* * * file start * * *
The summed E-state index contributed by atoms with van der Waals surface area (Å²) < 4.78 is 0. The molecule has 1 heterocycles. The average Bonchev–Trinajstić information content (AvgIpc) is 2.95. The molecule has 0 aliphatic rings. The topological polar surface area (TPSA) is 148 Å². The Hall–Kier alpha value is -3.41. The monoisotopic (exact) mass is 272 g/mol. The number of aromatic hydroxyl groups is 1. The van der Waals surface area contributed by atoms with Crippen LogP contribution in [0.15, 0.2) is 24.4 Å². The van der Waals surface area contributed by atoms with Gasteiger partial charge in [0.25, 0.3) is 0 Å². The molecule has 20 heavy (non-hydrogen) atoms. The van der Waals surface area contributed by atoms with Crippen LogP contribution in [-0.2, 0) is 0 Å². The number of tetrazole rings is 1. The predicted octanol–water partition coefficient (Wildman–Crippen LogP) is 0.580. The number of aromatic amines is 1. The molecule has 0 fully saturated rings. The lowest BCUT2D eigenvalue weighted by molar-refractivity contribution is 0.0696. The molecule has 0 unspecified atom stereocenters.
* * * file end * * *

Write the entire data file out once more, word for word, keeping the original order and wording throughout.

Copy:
The summed E-state index contributed by atoms with van der Waals surface area (Å²) < 4.78 is 0. The molecule has 1 heterocycles. The average Bonchev–Trinajstić information content (AvgIpc) is 2.95. The molecule has 0 aliphatic rings. The topological polar surface area (TPSA) is 148 Å². The Hall–Kier alpha value is -3.41. The monoisotopic (exact) mass is 272 g/mol. The number of aromatic hydroxyl groups is 1. The van der Waals surface area contributed by atoms with Crippen LogP contribution in [0.15, 0.2) is 24.4 Å². The van der Waals surface area contributed by atoms with Gasteiger partial charge in [0.25, 0.3) is 0 Å². The molecule has 20 heavy (non-hydrogen) atoms. The van der Waals surface area contributed by atoms with Crippen LogP contribution in [-0.2, 0) is 0 Å². The number of tetrazole rings is 1. The predicted octanol–water partition coefficient (Wildman–Crippen LogP) is 0.580. The number of aromatic amines is 1. The molecule has 0 fully saturated rings. The lowest BCUT2D eigenvalue weighted by molar-refractivity contribution is 0.0696. The molecule has 0 unspecified atom stereocenters.